I first met Billy when he was a fifteen year
old skateboard daredevil and
Margot's friend. He carried his skateboard everywhere. Even then he was
beautiful, a beautiful boy who became an aristocratically beautiful man. Billy was a
person of effortless class, an innate sense of personal integrity that irritated
many who couldn't get a handle on manipulating him. He was strong, but
tender. Tolerant but rarely fooled. That is why I want to say these things:
I sincerely hope that Billy's legacy will not
be abused. That no one will be
exploited or misled as proprietorship of what he built is delegated and
divided. Billy, as founder of this incarnation of The Off Wall Street Jam, should
not become an icon, as he was an iconoclast.
Actions and steps taken in his name in the future should be watched
carefully, as much can happen under the aegis of Billy's memory that could veer far
from the genuineness of his goals, and the past examples of his intent.
I know what a hard and careful worker he was,
a perfectionist for the goal at
hand, because he cared. His vision was inclusive of people; Billy was a
leader, but never for the sake of personal power or profit as ends in themselves.
Billy had long term goals for The Jam, to build slowly and steadily with
credibility. Only time will tell what the new Jam will be. Can the vision of true
intelligence and care that was Billy prevail? Or will a special haste take over,
using patterns that Billy laid down, but without the human foresight that was
Billy valued community, and I think special
projects with youth would have
been on his agenda. I hope the new Jam keeps this in mind for the future. Billy
did fulfill a legacy, this chapter two is yet to be seen. Call this a caveat
if you will, but as this is a new beginning, I think all you Jammers should be
aware as good musicians are, of notes that are true, clinkers just happen, and
false riffs that can take the music off course. Billy was always more than a
follower, and as a man of conscience and an iconoclast, I think he would like
you to remember that you were the Jam, he the master tuner..but you always had
Thank you for listening...
My name is Barry. I worked for Bill for a short time back in 1999 (March-June). I will say, Bill wasn't the easiest to get along with, me and Bill had our share of arguements. Despite all that bullshit, Bill hired me March of 1999 to work for him. He taught me how to run a studio, how to set up a stage for a showcase and let me conduct some of those guitar circles at the Jam, he even gave me a chance at being a session musician. I had no experience in any of that stuff and Bill knew that, but Bill knew I was a musician and a music lover and gave me a chance. Even though there were times I wanted to walk out on him I kept coming back. I don't want to sound like i'm putting Bill down, i'm not! The last time I saw Bill in person was in October of 2001, a month and a half after 9/11 happened. I found out he had an office with one studio in it on the 7th floor in the "Downtime" building. I was working at "The Studio" on the 3d floor at the time and decided to drop by and say hello to Bill, see how he was doing after 9/11. Although our conversation was brief, it was a good one. He asked if I was ok and asked for my father. My father, Ira used to be a member of OWSJ and Bill knew my father for a year or so more than me. There was no tension between me and Bill that night in October '01 and we wished eachother well, and he even asked me to come by the Jam sometime. I never made it. I emailed him about a year ago, made small talk, asked how he was, wished him a happy holiday. Bill responded the next day and wished me the same and again, told me to drop by sometime. Its amazing, one minute your alive and the next, your gone. Bill taught me alot about how to deal with people, how you run a studio. He knew he got to me, but there were no hard feelings. In hindsight, Bill was just trying to get me to toughin up a bit, not to take shit from anybody. I wish I made the trip to the Jam to see him again. My condolences go out to Bill and his family, from my family & me.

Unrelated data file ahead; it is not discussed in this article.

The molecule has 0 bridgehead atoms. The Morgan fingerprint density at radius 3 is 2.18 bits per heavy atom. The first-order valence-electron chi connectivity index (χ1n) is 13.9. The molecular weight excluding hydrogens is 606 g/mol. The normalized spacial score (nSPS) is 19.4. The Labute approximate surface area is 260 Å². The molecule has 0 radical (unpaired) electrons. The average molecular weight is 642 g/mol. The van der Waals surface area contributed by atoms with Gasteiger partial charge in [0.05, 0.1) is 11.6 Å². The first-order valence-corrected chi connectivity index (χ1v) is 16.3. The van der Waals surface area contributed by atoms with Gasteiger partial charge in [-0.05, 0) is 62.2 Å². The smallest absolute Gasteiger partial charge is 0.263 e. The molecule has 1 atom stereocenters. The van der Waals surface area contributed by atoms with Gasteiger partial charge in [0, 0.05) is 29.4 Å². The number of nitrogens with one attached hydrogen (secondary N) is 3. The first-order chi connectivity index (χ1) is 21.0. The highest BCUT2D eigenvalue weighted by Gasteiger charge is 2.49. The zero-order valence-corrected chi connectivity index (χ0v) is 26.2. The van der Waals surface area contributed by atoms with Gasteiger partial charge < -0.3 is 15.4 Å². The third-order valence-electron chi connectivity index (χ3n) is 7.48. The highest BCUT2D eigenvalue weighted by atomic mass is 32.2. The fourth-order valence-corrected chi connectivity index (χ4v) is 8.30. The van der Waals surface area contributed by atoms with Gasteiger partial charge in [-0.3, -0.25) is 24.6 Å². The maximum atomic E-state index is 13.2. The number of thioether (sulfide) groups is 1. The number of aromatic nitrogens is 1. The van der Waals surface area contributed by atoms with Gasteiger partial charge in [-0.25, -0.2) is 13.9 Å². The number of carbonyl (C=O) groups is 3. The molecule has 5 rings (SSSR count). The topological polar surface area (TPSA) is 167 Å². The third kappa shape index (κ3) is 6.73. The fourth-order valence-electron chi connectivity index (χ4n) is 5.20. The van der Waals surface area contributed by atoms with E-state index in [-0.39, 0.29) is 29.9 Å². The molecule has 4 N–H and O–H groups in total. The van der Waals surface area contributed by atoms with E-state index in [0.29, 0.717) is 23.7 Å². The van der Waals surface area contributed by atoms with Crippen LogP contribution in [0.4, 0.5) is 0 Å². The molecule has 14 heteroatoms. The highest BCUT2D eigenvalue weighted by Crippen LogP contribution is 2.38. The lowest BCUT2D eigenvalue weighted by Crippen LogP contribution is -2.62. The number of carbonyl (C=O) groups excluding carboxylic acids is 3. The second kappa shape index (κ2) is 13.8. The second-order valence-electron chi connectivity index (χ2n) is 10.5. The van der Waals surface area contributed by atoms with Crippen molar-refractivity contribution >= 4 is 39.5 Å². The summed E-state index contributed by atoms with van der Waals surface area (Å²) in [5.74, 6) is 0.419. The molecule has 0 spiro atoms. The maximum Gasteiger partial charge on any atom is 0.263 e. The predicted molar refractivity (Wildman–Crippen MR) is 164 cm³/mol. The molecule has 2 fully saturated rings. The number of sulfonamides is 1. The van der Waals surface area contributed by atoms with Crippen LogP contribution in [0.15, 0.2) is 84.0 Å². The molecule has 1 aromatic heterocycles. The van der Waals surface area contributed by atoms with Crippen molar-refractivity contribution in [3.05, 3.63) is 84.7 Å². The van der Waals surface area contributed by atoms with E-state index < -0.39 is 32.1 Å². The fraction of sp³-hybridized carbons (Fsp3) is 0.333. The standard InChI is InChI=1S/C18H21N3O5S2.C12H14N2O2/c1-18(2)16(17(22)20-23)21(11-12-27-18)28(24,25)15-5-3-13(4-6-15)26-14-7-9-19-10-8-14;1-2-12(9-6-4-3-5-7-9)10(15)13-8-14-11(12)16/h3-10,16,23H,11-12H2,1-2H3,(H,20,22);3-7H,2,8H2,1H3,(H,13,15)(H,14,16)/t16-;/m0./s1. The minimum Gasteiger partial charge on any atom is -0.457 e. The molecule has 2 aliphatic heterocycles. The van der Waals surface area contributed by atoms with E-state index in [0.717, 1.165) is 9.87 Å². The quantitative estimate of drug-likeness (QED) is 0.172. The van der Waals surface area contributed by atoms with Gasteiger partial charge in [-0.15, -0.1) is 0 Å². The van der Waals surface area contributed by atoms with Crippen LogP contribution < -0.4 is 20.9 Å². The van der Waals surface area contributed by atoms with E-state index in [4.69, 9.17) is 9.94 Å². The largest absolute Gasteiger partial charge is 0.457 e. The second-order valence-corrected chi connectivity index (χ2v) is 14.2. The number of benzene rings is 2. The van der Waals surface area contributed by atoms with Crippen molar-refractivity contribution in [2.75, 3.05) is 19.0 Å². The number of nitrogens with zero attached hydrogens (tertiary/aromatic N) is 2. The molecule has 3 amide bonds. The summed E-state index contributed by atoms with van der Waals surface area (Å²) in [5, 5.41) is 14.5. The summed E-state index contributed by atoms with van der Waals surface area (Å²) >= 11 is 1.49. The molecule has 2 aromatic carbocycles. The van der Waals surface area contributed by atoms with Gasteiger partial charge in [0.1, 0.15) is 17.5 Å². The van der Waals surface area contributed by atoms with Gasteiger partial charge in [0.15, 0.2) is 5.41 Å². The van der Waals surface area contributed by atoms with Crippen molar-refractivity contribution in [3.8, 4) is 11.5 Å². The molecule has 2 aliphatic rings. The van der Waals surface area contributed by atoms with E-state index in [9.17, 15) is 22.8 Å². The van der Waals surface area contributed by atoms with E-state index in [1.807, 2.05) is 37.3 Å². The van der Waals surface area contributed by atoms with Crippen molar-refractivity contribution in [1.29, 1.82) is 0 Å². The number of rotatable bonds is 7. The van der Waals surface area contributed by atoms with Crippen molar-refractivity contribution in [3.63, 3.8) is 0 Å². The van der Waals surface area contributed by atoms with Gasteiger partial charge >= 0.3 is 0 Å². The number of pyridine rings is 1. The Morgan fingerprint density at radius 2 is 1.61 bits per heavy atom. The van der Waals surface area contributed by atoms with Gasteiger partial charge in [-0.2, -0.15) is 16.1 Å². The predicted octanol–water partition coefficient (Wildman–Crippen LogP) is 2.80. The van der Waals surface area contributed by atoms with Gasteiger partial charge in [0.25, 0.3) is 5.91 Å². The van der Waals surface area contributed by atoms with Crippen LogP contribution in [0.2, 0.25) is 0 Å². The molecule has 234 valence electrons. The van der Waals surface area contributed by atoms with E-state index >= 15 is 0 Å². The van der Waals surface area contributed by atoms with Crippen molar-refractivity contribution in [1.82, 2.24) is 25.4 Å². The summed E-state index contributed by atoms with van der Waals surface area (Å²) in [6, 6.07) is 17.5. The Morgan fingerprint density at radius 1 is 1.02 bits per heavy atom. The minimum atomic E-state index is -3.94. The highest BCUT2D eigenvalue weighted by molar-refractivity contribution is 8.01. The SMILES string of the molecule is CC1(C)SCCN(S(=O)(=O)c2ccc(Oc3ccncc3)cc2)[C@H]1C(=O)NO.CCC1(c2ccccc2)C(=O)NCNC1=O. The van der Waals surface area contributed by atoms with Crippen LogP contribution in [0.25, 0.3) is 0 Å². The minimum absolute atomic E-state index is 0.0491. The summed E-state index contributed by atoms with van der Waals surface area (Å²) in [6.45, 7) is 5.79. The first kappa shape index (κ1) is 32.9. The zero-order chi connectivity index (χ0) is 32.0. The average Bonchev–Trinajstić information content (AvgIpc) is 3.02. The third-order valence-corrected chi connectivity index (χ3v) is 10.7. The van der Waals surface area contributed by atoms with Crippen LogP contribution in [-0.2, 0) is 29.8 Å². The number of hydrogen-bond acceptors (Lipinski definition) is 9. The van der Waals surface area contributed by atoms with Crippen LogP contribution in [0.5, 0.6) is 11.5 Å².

To Bills family, friends and jammers,
My deepest condolences to everyone whose lives Bill touched. Bill was charming, inspiring, encouraging, and selfless. He awakened the musician in so many of us. Bill was passionate about making our musical dreams come true.
Bill, you were one in a million. Hope youre jamming and/or organizing The Great Gig in the Sky.
Bill, you will be missed and cherished in our hearts forever.
I joined the jam over four years ago and let
my membership lapse. I was
planning on rejoining this fall because singing at the jam and then
performing on stage had brought such joy to my life and I'd missed it
terribly. I am grateful to you Bill for giving me the opportunity to
connect to that part of my soul.
Reading the Times obits and coming across an "The Immortal Primitives"
reference was surreal, to say the least. My brother, his friends, and I